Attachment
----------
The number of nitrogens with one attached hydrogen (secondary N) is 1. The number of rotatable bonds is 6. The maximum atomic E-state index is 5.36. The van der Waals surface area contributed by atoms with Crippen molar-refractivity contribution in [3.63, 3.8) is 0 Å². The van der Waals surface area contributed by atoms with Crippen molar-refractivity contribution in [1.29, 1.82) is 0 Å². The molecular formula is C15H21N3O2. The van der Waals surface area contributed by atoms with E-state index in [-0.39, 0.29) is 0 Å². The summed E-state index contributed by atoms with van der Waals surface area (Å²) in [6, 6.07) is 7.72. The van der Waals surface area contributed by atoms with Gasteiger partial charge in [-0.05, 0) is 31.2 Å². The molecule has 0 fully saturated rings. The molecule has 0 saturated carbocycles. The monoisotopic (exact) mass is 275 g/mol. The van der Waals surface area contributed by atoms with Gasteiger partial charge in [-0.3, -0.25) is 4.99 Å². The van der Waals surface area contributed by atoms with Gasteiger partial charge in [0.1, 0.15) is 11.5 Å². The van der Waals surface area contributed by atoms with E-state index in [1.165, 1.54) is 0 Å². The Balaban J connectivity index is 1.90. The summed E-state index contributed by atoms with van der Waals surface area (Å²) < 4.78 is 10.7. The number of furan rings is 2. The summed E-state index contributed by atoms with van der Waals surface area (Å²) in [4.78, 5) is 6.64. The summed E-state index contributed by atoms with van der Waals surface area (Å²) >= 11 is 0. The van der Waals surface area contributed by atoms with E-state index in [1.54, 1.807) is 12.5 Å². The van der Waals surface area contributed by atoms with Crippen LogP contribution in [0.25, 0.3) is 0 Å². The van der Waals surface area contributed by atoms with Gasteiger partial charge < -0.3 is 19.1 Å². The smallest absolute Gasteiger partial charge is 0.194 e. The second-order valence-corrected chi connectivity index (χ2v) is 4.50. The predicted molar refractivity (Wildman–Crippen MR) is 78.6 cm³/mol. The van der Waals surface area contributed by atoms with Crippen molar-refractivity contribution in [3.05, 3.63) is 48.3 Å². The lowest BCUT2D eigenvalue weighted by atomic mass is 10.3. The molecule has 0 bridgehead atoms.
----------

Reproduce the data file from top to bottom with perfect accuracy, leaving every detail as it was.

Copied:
The number of nitrogens with one attached hydrogen (secondary N) is 1. The number of rotatable bonds is 6. The maximum atomic E-state index is 5.36. The van der Waals surface area contributed by atoms with Crippen molar-refractivity contribution in [3.63, 3.8) is 0 Å². The van der Waals surface area contributed by atoms with Crippen molar-refractivity contribution in [1.29, 1.82) is 0 Å². The molecular formula is C15H21N3O2. The van der Waals surface area contributed by atoms with E-state index in [-0.39, 0.29) is 0 Å². The summed E-state index contributed by atoms with van der Waals surface area (Å²) in [6, 6.07) is 7.72. The van der Waals surface area contributed by atoms with Gasteiger partial charge in [-0.05, 0) is 31.2 Å². The molecule has 0 fully saturated rings. The molecule has 0 saturated carbocycles. The monoisotopic (exact) mass is 275 g/mol. The van der Waals surface area contributed by atoms with Gasteiger partial charge in [-0.3, -0.25) is 4.99 Å². The van der Waals surface area contributed by atoms with Gasteiger partial charge in [0.1, 0.15) is 11.5 Å². The van der Waals surface area contributed by atoms with E-state index in [1.165, 1.54) is 0 Å². The Balaban J connectivity index is 1.90. The summed E-state index contributed by atoms with van der Waals surface area (Å²) < 4.78 is 10.7. The number of furan rings is 2. The summed E-state index contributed by atoms with van der Waals surface area (Å²) in [4.78, 5) is 6.64. The summed E-state index contributed by atoms with van der Waals surface area (Å²) >= 11 is 0. The van der Waals surface area contributed by atoms with E-state index in [1.54, 1.807) is 12.5 Å². The van der Waals surface area contributed by atoms with Crippen LogP contribution in [0.25, 0.3) is 0 Å². The van der Waals surface area contributed by atoms with Gasteiger partial charge < -0.3 is 19.1 Å². The smallest absolute Gasteiger partial charge is 0.194 e. The second-order valence-corrected chi connectivity index (χ2v) is 4.50. The predicted molar refractivity (Wildman–Crippen MR) is 78.6 cm³/mol. The van der Waals surface area contributed by atoms with Crippen molar-refractivity contribution in [3.05, 3.63) is 48.3 Å². The lowest BCUT2D eigenvalue weighted by atomic mass is 10.3. The molecule has 0 bridgehead atoms.